It’s that time of year for most of us. Your races are over and medals collected. Weather isn’t really conducive for training or motivation for most of us. And frankly, your body just needs a break.
But what exactly is a break? I get asked a lot about my offseason routine. Personally, I feel that your entire next season is predicated on your offseason preparation. It’s important to take the time to get ready mentally and physically for another demanding year.
As a doctoral student in physical therapy and rehabilitative science, I’ve learned the physical importance of having a period of time off after your big A-race. As a competitive runner, I’ve learned the emotional importance of dialing things back to dial them in (see what I did there). I’ve compiled a little list together of some tips that I’ve learned from other athletes and my own experiences that will help any athlete get ready for their best season.
1. Recharge your batteries
Running is certainly a taxing sport. Its metabolic, emotional, physical and even financial tolls add up over a long season. Just like your monthly cycles should include lower mileage resting time for your body to recuperate, so should your training cycles from year to year.
Take at least 7 days off COMPLETELY. I know, how dare I recommend such a blasphemous thing. But trust me when I say that this is one of the most important things you can do in order to maintain performing year after year.
2.Stay in shape
After that initial week off, you need to get moving again. You have two weeks before you start to lose fitness, so getting back at it is certainly a goal. The idea of the offseason is to maintain as much of what you gained through the season as you can. You won’t keep it all, and that’s ok.
An hour or so of easy running a couple days a week to start off actually helps with the healing process. It’ll also help prime the engine and get the body moving again. Offseason training shouldn’t begin to get taxing on the body until you are in the preseason phase of the next year. You should still run hard every now and again, but typically 80% effort should be the standard.
3. Strength work
The offseason is a great opportunity to strengthen all those weaknesses that runners inherently have. Gluteal workouts are key in preventing an array of injuries like ITBS and Piriformis Syndrome. Strengthening your core is integral to maintaining efficient biomechanics in any race distance. Hammies should be 80% as strong as your quads for a well-rounded runner. Upper body? Yup, what do you think propels you up a hill?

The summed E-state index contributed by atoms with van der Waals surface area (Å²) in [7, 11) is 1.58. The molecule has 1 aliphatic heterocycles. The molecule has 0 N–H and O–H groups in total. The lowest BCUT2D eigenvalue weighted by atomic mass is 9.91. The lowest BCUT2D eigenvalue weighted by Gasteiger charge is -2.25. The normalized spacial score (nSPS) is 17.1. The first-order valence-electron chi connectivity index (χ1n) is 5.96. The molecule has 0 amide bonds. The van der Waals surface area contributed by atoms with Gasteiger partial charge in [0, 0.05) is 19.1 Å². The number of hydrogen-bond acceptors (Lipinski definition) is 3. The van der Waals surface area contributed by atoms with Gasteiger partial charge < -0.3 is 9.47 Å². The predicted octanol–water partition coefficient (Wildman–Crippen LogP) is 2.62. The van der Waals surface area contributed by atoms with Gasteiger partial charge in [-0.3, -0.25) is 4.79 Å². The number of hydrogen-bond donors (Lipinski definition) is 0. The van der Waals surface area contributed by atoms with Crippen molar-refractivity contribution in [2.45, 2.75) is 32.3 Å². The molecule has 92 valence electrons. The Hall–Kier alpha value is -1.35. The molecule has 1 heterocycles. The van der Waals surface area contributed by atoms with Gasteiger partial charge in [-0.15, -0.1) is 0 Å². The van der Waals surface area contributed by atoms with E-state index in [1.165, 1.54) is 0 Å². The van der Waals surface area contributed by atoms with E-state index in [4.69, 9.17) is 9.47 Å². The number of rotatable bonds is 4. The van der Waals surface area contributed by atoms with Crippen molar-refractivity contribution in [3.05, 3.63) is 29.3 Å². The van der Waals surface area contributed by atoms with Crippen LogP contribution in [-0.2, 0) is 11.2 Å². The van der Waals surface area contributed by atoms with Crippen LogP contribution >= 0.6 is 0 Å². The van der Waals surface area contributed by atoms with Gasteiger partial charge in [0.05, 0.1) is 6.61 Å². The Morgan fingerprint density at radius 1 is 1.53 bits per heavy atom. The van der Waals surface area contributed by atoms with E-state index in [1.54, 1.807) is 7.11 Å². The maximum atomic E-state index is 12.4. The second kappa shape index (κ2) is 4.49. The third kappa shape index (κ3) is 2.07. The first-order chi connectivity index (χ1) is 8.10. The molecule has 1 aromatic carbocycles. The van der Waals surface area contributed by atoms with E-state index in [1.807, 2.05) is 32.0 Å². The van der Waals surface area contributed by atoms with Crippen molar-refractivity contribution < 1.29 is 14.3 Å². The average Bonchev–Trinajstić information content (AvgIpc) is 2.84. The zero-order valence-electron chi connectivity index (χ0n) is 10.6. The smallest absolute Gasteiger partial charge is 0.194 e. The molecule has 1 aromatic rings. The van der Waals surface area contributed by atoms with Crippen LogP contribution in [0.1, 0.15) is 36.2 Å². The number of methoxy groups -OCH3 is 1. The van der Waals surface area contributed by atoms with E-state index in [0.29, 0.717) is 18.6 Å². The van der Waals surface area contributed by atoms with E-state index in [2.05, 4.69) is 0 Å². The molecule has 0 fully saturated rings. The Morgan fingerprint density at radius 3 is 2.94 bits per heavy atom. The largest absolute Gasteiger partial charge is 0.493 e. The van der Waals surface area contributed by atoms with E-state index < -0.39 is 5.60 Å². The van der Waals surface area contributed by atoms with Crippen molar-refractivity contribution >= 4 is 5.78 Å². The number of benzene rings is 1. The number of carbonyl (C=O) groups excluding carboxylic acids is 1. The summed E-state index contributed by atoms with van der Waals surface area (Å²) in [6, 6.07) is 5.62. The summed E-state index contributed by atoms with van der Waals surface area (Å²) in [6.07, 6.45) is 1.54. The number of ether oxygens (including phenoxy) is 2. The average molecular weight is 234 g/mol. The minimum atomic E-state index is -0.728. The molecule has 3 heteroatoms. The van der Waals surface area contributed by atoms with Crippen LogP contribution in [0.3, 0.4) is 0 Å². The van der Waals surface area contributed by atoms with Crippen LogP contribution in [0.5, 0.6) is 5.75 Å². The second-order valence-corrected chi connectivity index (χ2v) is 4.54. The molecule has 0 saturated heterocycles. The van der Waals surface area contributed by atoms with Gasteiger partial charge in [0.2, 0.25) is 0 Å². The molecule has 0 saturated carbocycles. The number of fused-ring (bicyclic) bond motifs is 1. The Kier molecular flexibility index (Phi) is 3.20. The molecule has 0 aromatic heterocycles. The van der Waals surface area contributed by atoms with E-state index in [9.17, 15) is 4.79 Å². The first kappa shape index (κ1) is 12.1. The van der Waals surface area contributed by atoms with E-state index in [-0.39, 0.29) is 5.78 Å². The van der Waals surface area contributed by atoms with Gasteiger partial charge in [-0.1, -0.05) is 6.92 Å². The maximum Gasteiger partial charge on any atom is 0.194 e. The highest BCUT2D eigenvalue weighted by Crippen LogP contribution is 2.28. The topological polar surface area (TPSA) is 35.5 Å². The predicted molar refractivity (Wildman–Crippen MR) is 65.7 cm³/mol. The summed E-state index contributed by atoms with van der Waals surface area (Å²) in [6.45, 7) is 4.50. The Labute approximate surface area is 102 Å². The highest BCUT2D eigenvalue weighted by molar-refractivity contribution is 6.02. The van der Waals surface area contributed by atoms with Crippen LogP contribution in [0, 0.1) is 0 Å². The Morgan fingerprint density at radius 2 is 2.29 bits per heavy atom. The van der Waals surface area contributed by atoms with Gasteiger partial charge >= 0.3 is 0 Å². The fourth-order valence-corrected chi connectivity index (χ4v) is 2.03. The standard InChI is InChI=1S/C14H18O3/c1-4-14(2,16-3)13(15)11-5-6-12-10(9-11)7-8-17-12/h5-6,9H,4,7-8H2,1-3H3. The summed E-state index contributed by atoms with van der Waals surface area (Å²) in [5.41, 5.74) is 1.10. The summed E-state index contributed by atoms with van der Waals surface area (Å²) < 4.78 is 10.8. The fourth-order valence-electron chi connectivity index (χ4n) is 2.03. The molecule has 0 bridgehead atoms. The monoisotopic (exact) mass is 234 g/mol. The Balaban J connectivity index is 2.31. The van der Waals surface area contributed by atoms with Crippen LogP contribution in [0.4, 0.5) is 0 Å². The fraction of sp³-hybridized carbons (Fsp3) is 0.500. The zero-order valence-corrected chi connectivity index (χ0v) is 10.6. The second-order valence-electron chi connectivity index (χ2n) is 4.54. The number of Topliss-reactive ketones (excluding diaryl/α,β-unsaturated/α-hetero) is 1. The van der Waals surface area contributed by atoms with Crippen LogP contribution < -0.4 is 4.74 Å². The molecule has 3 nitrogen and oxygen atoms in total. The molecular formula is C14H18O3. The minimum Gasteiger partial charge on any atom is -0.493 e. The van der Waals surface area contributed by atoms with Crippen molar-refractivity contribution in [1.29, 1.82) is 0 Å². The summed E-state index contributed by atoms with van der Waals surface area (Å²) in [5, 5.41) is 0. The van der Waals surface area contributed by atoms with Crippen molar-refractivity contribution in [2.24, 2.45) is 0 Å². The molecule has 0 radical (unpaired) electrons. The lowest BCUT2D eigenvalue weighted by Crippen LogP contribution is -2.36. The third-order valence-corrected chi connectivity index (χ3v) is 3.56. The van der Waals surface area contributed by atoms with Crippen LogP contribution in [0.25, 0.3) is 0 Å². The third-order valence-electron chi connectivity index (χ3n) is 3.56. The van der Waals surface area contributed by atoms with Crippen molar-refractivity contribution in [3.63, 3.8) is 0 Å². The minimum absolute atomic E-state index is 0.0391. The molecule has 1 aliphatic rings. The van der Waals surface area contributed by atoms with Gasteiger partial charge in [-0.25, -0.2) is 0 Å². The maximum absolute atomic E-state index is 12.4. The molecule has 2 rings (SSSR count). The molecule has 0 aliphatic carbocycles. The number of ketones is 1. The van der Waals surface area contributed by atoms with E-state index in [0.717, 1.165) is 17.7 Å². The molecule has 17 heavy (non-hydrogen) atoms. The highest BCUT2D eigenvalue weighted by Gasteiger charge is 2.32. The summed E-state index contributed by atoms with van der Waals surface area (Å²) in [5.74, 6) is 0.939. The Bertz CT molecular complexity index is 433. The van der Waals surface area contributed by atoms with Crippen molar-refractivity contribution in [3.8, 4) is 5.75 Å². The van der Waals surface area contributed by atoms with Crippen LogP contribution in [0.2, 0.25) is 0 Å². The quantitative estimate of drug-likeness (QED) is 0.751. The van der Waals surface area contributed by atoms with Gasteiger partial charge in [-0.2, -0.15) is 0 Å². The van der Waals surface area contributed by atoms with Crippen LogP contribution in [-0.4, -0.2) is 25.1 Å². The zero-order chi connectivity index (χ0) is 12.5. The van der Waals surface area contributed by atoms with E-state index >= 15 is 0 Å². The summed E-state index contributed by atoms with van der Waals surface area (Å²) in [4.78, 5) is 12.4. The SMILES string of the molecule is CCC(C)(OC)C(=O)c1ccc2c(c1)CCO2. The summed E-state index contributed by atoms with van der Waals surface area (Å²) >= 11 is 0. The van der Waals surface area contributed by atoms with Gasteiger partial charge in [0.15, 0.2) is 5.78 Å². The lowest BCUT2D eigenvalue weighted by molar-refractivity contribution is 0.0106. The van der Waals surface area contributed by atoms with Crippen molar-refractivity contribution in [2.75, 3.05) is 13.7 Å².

4. Indulge a little
After a season of restraint, it’s all right to give yourself that slice of cake or sleep in a little. Focus on your secret little desires that you told yourself no to over and over because it would interfere with the training cycle. These are the little luxuries of life that shouldn’t be forgotten. Reward yourself a little for all that hard work. Eat what you want now, because soon you’ll be right back on the wagon and slapping that cheesecake right out of your own hand.
5. Don’t gain TOO much weight
We all eat like starved buffalos during training and get used to abnormally high metabolisms. I’ll be the first to admit that I enjoy that part of training more than just about anything else. But the idea of the offseason isn’t to get out of shape. A few pounds IS expected, but 20 lbs isn’t a healthy swing for the body to make every few months. It confuses the metabolism and also becomes mentally frustrating when you’re getting back into shape.
6. Run for FUN
Imagine, if you will, just for a moment, what it would be like to run without your GPS watch. There are no metrics or beeping technologies refocusing your attention to how slow you’re really running or that you’ve only gone 0.01247 miles since you last checked. Sounds nice, right?!
Don’t worry about what Strava thinks. Don’t get sucked up into running harder than you should because you’re attached to some device or social media. Get back to running for fun and at whatever effort you feel like going for that moment. Just be free and let yourself explore!
7. Work on relationships
It’s not something we can deny, running is inherently a selfish endeavor… especially ultra running where we can be gone for entire weekends and depend on friends and family to support us through these adventures.
Take some time to give back to those relationships. Make date nights a priority. Go do something they’d want to do. Offer up your time and effort to help with their hobbies or house projects. After all, you owe a lot of your success to these people and they deserve it after you cried uncontrollably in their consoling embrace because the aid station only had ramen instead of grilled cheese, as promised on the website.
8. Give another hobby some attention
Being one-dimensional is a quick way to burn out. Take some time to enjoy other activities, physical or not. Participate in other sports, read a book, take up photography… just anything that allows you to mentally invest in something other than running. You’ll have plenty of that to occupy your thoughts when you sign up for a new distance or get drawn out for Hardrock 100.
So there you go. As one athlete to another and as a future physician to a future patient, take the time off and enjoy it. Keep the embers stoked just enough while you set up that wild fire for the next season. Best of luck and happy trails!